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Sign up to Stoptober with friends, family and colleagues to boost your chances of quitting

Stoptober 2015

Smokers in County Durham are being urged to give quitting a go for the launch of Stoptober as new research finds people's chances of stopping soar if they quit with a partner or friend.

County Durham and Darlington NHS Foundation Trust has joined forces with Public Health England and Fresh to urge smokers from the area to sign up to Stoptober - the country's 28 day mass quit attempt from Public Health England - to receive support and encouragement every step of the way from some of the nation's top comedians. 

And to stand an even better chance of quitting, County Durham residents are encouraged to sign up with their friends, family and colleagues, as evidence reveals that this type of 'social quitting' can dramatically improve people's chances of successfully stopping.

Research shows that smokers are two thirds (67%) more likely to quit when their spouse stops smoking, and a third more likely to quit when a close friend (36%) or someone they work with (34%) stops. The data also shows that individuals are much more likely (61%) to smoke if their partner or a close friend smokes - showing the powerful influence that people's social networks have on their own smoking behaviour.

Lisa Surtees, Acting Director of Fresh, said: "Making a pact to quit with your partner or a friend is a great way to really boost your chances of kicking tobacco once and for all. That support can make all the difference and keep you going."

Councillor Lucy Hovvels, Portfolio Holder for Adult and Health Services, said: "We know that children are most at risk of becoming smokers if they grow up in communities where smoking is the norm. Stoptober gives smokers an ideal opportunity to prepare and take part in a smoke-free plan that will give them a great foundation for quitting for good.

"We hope smokers in County Durham will take part in this year's initiative, and join the thousands of others who have successfully quit. Free, personalised advice and support is also available by contacting the County Durham NHS Stop Smoking Service. Using the service is far more effective than using just willpower alone and the team are more than happy to welcome back anyone who has used the service before and wants to try quitting again."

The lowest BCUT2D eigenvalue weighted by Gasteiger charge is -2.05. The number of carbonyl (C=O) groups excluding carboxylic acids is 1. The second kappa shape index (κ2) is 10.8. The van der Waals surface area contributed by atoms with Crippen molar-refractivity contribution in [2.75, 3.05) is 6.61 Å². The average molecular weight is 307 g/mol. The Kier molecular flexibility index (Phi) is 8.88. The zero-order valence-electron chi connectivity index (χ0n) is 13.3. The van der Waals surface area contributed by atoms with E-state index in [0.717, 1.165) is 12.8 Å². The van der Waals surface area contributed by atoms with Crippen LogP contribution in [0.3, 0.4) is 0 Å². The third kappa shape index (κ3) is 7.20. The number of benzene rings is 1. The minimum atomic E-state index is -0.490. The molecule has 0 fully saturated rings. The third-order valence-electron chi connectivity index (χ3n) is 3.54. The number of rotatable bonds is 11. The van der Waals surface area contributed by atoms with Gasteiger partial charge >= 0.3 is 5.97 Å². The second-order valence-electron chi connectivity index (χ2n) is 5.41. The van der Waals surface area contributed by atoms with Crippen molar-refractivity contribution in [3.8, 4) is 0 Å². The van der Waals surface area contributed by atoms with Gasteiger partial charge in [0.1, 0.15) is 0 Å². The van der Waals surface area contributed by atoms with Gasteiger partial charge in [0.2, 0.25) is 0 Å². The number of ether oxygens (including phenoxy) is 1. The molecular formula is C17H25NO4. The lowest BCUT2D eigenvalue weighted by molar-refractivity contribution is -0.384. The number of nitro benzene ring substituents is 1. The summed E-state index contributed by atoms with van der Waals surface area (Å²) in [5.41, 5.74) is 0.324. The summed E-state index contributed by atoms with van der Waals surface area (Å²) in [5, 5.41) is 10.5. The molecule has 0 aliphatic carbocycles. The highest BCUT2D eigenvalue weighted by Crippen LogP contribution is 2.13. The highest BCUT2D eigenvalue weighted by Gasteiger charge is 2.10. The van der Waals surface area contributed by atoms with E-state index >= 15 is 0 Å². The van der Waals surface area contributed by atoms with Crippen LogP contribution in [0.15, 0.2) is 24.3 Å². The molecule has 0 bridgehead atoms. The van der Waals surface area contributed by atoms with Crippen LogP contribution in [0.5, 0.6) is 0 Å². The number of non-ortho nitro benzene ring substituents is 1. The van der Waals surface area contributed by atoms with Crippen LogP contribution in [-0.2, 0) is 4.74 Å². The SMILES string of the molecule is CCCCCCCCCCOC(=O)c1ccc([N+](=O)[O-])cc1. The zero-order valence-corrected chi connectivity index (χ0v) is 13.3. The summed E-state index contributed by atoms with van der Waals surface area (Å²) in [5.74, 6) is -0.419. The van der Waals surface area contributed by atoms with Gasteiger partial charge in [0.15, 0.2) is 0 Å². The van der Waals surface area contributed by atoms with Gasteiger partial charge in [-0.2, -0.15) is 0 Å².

This year, Stoptober will be providing quitters with a personal touch from some of the nation's leading comedians - Bill Bailey, Rhod Gilbert, Al Murray and Shappi Khorsandi. Messages of support and encouragement will be sent straight to quitters' phones and emails throughout October.

Over a quarter of a million people across the country signed up to Stoptober last year with more than half making it to 28 days; this year, it is expected the campaign will welcome the millionth sign up. By stopping smoking for 28 days you are five times more likely to stop for good.

By signing up to Stoptober, participants can choose from a range of free support tools including daily emails and text messages from the comedians throughout the 28 day quit attempt as well as a mobile phone app which includes lots more tips and advice - all of which have shown to increase the chances of staying smokefree.

To sign up to the nation's biggest mass quit attempt, search Stoptober online or visit www.smokefree.nhs.uk/stoptober

If you want to quit, you're up to four times more likely to succeed with NHS support. Pop into your local pharmacy, ask at your GP, or call our County Durham NHS Stop Smoking Service on 0800 011 3405.

Pictured above: Councillor Lucy Hovvels, Portfolio Holder for Adult and Health Services, with Lee Mack, Head of Service at County Durham and Darlington NHS Foundation Trust, Dianne Woodall, Public Health Portfolio Lead at Durham County Council, Andy Lloyd from Fresh and Grace Wali, Anne Pulse, Carol Moody and Lauren Lang from County Durham NHS Stop Smoking Service, along with children from an east Durham family boot camp.

'Care received was fantastic and I was very well looked after and very impressed.'

Patient, Day Surgery, Darlington Memorial Hospital